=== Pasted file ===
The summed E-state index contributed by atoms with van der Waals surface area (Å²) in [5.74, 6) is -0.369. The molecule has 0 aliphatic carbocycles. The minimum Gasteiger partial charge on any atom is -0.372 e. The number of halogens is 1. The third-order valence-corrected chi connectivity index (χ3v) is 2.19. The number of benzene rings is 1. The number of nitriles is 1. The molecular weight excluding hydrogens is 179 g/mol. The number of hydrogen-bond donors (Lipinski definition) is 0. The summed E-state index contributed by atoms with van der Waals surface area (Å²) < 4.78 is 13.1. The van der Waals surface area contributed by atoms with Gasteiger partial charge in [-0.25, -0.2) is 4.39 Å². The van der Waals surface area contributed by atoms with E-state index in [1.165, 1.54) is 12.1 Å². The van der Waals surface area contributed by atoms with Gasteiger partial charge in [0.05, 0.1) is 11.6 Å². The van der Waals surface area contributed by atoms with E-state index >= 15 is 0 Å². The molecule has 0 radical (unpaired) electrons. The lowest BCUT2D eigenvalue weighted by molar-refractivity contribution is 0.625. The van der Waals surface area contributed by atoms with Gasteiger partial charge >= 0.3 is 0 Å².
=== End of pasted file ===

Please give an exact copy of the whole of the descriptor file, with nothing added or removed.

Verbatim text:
The summed E-state index contributed by atoms with van der Waals surface area (Å²) in [5.74, 6) is -0.369. The molecule has 0 aliphatic carbocycles. The minimum Gasteiger partial charge on any atom is -0.372 e. The number of halogens is 1. The third-order valence-corrected chi connectivity index (χ3v) is 2.19. The number of benzene rings is 1. The number of nitriles is 1. The molecular weight excluding hydrogens is 179 g/mol. The number of hydrogen-bond donors (Lipinski definition) is 0. The summed E-state index contributed by atoms with van der Waals surface area (Å²) < 4.78 is 13.1. The van der Waals surface area contributed by atoms with Gasteiger partial charge in [-0.25, -0.2) is 4.39 Å². The van der Waals surface area contributed by atoms with E-state index in [1.165, 1.54) is 12.1 Å². The van der Waals surface area contributed by atoms with Gasteiger partial charge in [0.05, 0.1) is 11.6 Å². The van der Waals surface area contributed by atoms with E-state index >= 15 is 0 Å². The molecule has 0 radical (unpaired) electrons. The lowest BCUT2D eigenvalue weighted by molar-refractivity contribution is 0.625. The van der Waals surface area contributed by atoms with Gasteiger partial charge >= 0.3 is 0 Å².